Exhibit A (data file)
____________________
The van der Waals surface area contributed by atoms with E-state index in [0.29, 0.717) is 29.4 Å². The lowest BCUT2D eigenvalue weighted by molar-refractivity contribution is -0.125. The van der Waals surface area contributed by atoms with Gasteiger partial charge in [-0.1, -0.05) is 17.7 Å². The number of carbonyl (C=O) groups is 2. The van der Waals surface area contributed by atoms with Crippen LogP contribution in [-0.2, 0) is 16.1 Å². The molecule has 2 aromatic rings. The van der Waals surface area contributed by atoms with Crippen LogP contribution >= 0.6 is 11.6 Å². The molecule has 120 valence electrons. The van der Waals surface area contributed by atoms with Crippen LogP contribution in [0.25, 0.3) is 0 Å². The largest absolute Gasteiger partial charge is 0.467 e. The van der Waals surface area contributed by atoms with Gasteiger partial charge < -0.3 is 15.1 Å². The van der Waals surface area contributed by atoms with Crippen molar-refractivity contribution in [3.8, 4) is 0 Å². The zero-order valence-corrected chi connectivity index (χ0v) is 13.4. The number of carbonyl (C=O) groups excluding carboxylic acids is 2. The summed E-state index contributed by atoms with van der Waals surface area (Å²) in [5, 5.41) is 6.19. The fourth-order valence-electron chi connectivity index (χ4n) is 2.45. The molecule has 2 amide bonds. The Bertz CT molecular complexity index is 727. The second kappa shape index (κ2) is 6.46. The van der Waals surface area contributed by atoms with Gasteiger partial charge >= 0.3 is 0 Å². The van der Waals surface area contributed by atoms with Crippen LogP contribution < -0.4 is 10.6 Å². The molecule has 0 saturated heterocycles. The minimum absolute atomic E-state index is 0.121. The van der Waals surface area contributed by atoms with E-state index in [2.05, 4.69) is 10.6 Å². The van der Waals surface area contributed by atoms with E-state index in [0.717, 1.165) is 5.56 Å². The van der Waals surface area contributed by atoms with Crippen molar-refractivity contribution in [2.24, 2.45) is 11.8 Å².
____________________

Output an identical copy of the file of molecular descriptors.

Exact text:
The van der Waals surface area contributed by atoms with E-state index in [0.29, 0.717) is 29.4 Å². The lowest BCUT2D eigenvalue weighted by molar-refractivity contribution is -0.125. The van der Waals surface area contributed by atoms with Gasteiger partial charge in [-0.1, -0.05) is 17.7 Å². The number of carbonyl (C=O) groups is 2. The van der Waals surface area contributed by atoms with Crippen LogP contribution in [-0.2, 0) is 16.1 Å². The molecule has 2 aromatic rings. The van der Waals surface area contributed by atoms with Crippen LogP contribution >= 0.6 is 11.6 Å². The molecule has 120 valence electrons. The van der Waals surface area contributed by atoms with Crippen LogP contribution in [0.25, 0.3) is 0 Å². The largest absolute Gasteiger partial charge is 0.467 e. The van der Waals surface area contributed by atoms with Gasteiger partial charge < -0.3 is 15.1 Å². The van der Waals surface area contributed by atoms with Crippen molar-refractivity contribution in [3.8, 4) is 0 Å². The zero-order valence-corrected chi connectivity index (χ0v) is 13.4. The number of carbonyl (C=O) groups excluding carboxylic acids is 2. The summed E-state index contributed by atoms with van der Waals surface area (Å²) in [5, 5.41) is 6.19. The fourth-order valence-electron chi connectivity index (χ4n) is 2.45. The molecule has 2 amide bonds. The Bertz CT molecular complexity index is 727. The second kappa shape index (κ2) is 6.46. The van der Waals surface area contributed by atoms with Gasteiger partial charge >= 0.3 is 0 Å². The van der Waals surface area contributed by atoms with Crippen LogP contribution < -0.4 is 10.6 Å². The molecule has 0 saturated heterocycles. The minimum absolute atomic E-state index is 0.121. The van der Waals surface area contributed by atoms with E-state index in [2.05, 4.69) is 10.6 Å². The van der Waals surface area contributed by atoms with E-state index in [0.717, 1.165) is 5.56 Å². The van der Waals surface area contributed by atoms with Crippen molar-refractivity contribution in [2.24, 2.45) is 11.8 Å².